On Wednesday, October 8th, I jointly kicked off the first AC4D Alumni Design-a-Thon for Social Good. A Design-a-Thon is a term that I use loosely to describe a shared design process, similar to a hackathon, with “appropriate” time set aside for each phase of design. Over the next month, our core team of 4 alumni and 12 part-time alumni will be exploring the topic of Linguistic and Cultural Barriers for Hispanics in the city of Austin; a very large and diverse, but seemingly segregated group in our city.
I am so excited to interact with this community, to learn from them, and hopefully come up with an exciting product or service concept that we can actually build. Y finalmente, yo tengo una oportunidad a usar el lenguaje en lugar de solo preguntado por tacos! I joke, but there’s definitely something about getting “stuck” in one’s place in the city as I sometimes lament; in not expanding or growing, but seeing things the same way and falling into routines. There will be more posts in the future by other members of the core design team, including Melissa Chapman, Chuck Hildebrand, and Bhavini Patel, tracking both arcs of personal and project experience. I want to take my time to focus on the expansive nature of this Design-a-Thon, and give context on what it means to me.
I remember Ruby Ku (’11) and I (’13) discussing alumni engagement over coffee at Cenote, one of our favorite spots in East Austin. The intensity of the AC4D program – working day in and day out, for long hours with the same group of 10 people – feels so imbalanced to the post-program experience, where we haven’t had structured ways to keep involved and connected with each other. That’s disappointing, and something we agreed we should work to change. The Design-a-Thon was born over that discussion, realizing that we should work together for fun: as a chance to retell stories and laugh, as well as grow professionally. We can learn so much from each other and build our talents further. Many of us have been apart for 1-2 years, working on different projects and with differing methodologies across Austin.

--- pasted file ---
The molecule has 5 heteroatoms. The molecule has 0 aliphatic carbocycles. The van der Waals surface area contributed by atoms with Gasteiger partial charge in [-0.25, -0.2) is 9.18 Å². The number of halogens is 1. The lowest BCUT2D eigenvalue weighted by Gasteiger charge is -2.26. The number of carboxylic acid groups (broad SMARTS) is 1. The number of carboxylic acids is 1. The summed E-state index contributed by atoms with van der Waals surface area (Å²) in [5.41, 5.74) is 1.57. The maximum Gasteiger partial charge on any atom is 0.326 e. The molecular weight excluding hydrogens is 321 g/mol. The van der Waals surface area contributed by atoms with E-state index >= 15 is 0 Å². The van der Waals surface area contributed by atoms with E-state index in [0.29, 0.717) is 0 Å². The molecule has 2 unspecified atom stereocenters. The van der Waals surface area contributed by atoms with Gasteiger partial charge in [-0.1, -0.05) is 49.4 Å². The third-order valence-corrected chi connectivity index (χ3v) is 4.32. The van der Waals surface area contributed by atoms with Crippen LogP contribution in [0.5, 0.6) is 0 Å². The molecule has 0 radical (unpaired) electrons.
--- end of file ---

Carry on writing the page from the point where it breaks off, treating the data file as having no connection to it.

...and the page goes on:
Second, potential impact.
I remember my first design bootcamp. I was a non-designer, trying to figure out how to do the process of design, without the actual time to process what I was really doing. Now, with training and the design toolkit under my belt, I feel more confident in the design process. Design gives me authority to be in places I don’t belong, and ask questions I should not – what my work colleague Briana would consider the privilege to be “nosy”. These experiences lead to insights that are the seeds to ideas that through refinement and testing can have great impact and value to individuals.
I think all of us who’ve come through the program define impact in part as working on projects that have the potential to effect reduction in community ills. We perceive them as the issues that “really matter” to quality of life, and to the largest number of people. That is the allure. We all experienced it going through the curriculum, through our own projects or watching ones that other alumni have continued. We want to follow it now that our skills are growing up.
Many say good design is achieved through design; namely, repetition. I’m excited to see what we can deliver on during this iteration.